Sunday, May 13, 2007

Canal Walk: Burscough to Appley Bridge

With the car parked on the road by Burscough Bridge we went underneath the bridge and set off towards Wigan. The cobbles around the former BWB depot are now overgrown. The depot is a sad sight indeed. Not far from the depot is another abandoned building, Ainscough’s mill. It was one of the last industries to use the canal for carrying. Now the building is empty with only trespassing teenagers able to appreciate its interior. The railway bridge here might be new addition as far as the canal is concerned but it pre-dates the American Civil War.
There are some interesting boats moored along the canal by the junction with the Rufford Branch and some narrow boats too.
Past the 25 mile milepost the canal passes through market gardens, where trees and garden plants are grown. Although I have walked this stretch before I did find two mileposts, a half and a quarter that I hadn’t spotted before. As well as the small mileposts there are rather larger canal features to look out for: pill boxes. There are three pill boxes that I have seen. They were part of the defences based around the canal that would stop Nazi paratroopers getting to Manchester. The weather forecasts threatened heavy rain by 12 noon but the sky was blue and it was hot.
At Parbold we saw Ambush, a working boat which once worked at Ainscoughs mill. It now sells red diesel and gas to boaters on the canal.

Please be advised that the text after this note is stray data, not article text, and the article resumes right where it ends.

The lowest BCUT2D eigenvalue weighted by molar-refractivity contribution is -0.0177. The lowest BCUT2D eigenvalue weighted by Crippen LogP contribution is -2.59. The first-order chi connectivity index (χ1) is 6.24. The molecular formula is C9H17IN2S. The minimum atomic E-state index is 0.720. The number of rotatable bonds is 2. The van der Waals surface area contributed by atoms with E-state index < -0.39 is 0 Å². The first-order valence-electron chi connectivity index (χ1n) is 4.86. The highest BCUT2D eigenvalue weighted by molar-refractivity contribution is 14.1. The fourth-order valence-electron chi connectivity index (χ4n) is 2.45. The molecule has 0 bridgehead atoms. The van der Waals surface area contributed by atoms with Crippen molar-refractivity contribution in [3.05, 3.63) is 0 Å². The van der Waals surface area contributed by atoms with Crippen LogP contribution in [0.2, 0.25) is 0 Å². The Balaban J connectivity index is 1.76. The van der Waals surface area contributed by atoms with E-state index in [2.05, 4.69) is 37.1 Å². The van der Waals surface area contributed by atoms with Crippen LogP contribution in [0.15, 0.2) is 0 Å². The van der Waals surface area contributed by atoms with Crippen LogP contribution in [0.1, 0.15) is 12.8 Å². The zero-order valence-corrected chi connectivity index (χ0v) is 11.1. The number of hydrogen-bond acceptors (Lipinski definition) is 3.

After a short break watching ducklings and baby moorhens eating midges we set off again. There were a few clouds on the horizon and by the time we reached Appley Lock there was some rain in the air. The Rose of Parbold was entering the big single lock heading back to its moorings at Parbold.
We got to the station in Appley bridge to see a train closing its doors, maybe if we had run we would have got it but we thought better of it. With half an hour to kill we went back to the canal and walked up to the swing bridge by the housing estate. The houses are built on the site of a factory and reflect how the canal has changed from trade and industry to housing and leisure. Somewhere along the way we managed to gain a towpath companion, a fat panting black lab/rotweiller cross. He waddled along with us, crossed the swingbridge and headed up to the Waters Edge pub where we saw his owner on the far side of the canal. We left the dog having a drink and went to the station to get the train back to Burscough Bridge. As we arrived in Burscough the heavens opened. I noticed some boats by the Bridge pub and looking over the far side of the bridge I saw a Callumcraft 17 on blocks. Then it was back to the car and home.